Ethical Standard Deep Dive: Standard 2

Throughout the month of October, members of the AFP Ethics Committee will be addressing each of the standards in our Code of Ethics. Today is Standard 2 with comments by Tycely Williams, CFRE, vice president of development of the YWCA USA in Washington, D.C.

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Standard 2: Members shall not engage in activities that conflict with their fiduciary, ethical and legal obligations to their organizations, clients or profession.

Tycely: As ethical fundraising professionals, we must at all times uphold public trust, provide transparency and understand how best to detect, disclose, and at times disengage due to conflicts of interest.  I feel the standard that “members shall not engage in activities that conflict with their fiduciary, ethical and legal obligations to their organizations, clients or profession” is extremely important and often misconstrued.

When I first joined AFP in 2006, I vividly recall reading the second standard and concluding the general sentiment of this responsibility rested with individuals serving in a formal governance role. My perspective soon shifted. A software company that was launching a new fundraising product asked if I would devote time to test and provide feedback on the product’s functionality. Like most fundraising practitioners, I wanted access to products that would enable me and others to raise dollars more effectively and efficiently—so without hesitation, I agreed. The company representative thanked me and shared that in exchange for my time, I would receive a stipend.

The introduction of compensation, while well-intended, gave me pause. I knew acceptance of the stipend wasn’t illegal, but I questioned if it was ethical. I turned to the Code of Ethical Standards to help influence my decision making. I realized I needed to segment out the term “activities” to better understand the “action” causing my discomfort.

Through reflection, I concluded the act of participating in the beta test did not conflict with my fiduciary, ethical or legal obligations to my employer or our profession. However, the act of being compensated to participate in the beta test could be interpreted as an offense against my obligations. I was responsible for administering a departmental budget and fairly identifying vendors, including software companies, through formal bidding processes. I questioned if I accepted compensation from this company, would I be able to fairly assess the capabilities of their competitors or further, be brutally honest about the product?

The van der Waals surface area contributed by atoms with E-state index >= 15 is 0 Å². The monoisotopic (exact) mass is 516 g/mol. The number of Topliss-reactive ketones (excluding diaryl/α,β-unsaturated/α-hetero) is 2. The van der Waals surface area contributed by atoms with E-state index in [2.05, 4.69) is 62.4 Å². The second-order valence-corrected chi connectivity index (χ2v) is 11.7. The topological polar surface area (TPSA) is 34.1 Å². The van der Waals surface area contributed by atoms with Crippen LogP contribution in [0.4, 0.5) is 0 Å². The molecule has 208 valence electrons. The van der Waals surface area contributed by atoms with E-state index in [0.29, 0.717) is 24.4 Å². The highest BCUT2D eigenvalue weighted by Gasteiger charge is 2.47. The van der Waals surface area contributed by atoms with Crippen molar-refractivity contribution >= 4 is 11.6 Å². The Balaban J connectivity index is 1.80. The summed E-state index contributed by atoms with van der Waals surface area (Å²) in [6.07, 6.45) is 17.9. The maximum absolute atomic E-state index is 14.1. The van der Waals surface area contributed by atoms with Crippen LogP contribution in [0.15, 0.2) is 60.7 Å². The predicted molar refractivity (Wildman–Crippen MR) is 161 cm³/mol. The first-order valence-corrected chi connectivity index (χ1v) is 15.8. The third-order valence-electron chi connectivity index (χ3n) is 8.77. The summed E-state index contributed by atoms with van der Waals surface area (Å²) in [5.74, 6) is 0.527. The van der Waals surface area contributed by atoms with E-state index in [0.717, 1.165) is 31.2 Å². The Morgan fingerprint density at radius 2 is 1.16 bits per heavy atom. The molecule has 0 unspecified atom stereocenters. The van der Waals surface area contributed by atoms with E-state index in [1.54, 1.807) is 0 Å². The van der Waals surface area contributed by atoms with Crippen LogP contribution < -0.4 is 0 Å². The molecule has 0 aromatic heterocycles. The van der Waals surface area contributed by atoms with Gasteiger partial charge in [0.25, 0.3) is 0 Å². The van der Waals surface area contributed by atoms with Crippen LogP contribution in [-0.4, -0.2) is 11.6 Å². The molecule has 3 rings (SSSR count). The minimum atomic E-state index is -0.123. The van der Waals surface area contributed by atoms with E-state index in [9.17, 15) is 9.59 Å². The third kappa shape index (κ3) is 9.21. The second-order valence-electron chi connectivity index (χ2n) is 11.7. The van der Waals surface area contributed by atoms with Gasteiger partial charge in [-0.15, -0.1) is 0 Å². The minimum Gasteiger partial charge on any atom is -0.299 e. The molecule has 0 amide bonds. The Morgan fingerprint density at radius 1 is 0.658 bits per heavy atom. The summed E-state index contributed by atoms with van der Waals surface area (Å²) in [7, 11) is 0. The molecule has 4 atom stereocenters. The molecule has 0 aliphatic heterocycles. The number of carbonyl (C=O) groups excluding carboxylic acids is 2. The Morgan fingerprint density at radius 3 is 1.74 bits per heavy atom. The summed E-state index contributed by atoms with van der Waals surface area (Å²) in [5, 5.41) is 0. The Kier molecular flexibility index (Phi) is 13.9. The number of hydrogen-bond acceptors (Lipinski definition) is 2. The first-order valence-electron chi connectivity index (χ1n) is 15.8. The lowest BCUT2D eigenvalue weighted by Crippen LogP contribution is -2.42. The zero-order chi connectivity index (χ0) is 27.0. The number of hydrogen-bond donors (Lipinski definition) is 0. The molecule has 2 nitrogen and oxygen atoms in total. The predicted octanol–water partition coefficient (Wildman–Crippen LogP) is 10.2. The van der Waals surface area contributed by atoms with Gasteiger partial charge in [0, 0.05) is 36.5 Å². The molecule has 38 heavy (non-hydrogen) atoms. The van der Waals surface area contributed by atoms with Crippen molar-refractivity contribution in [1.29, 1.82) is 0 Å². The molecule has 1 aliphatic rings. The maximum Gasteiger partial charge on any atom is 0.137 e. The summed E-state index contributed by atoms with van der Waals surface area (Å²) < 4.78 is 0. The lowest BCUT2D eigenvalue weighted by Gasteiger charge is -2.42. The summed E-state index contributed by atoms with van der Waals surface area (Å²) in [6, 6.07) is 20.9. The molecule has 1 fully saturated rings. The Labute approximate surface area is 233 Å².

In this situation, I realized acceptance of the compensation would make it difficult for me to remain impartial. I owed it to my employer and future employers to eliminate what could have grown into favoritism and to avoid what could have been interpreted as unethical.

Guidelines

  • Members shall take care to assure that all legally binding gift planning obligations they propose are prepared or approved by qualified legal counsel.
  • Members shall urge their clients to seek independent, qualified counsel in regard to any legal or fiduciary obligation that a member proposes.
  • Members shall make every reasonable effort to assure that their organization’s fiduciary obligations are held to the highest ethical standards and conform to applicable law.
  • Members shall make every reasonable effort to assure that third party organizations that are appointed to carry out fiduciary obligations on behalf of their organization are held to the highest ethical standards.


Examples of Ethical Behavior

  1. Knowing and, if necessary, informing organizational leadership and/or organizational clients of applicable ethical and legal fiduciary practices.
  2. Being prepared to inform appropriate organizational leadership of any illegal practices in which their organization may be participating.
  3. Developing internal contribution acceptance and stewardship policies that address the legal and fiduciary obligations of member’s organization.


Examples of Unethical Behavior

  1. Failing to seek legal counsel in the drafting of legal contracts (e.g., pledge, endowment, sponsorship, or gift annuity agreements) that are proposed to others.
  2. Failing to urge others to seek independent legal and/or professional tax counsel in regard to planned giving arrangements.
  3. Ignoring known illegal practices of the member’s organization.
  4. Encouraging others to engage in unethical or illegal transactions.
     
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Supported by: 
The Claudia A. Looney Fund for Ethics in Fundraising
&
The Patricia F. Lewis Ethics Endowment Fund

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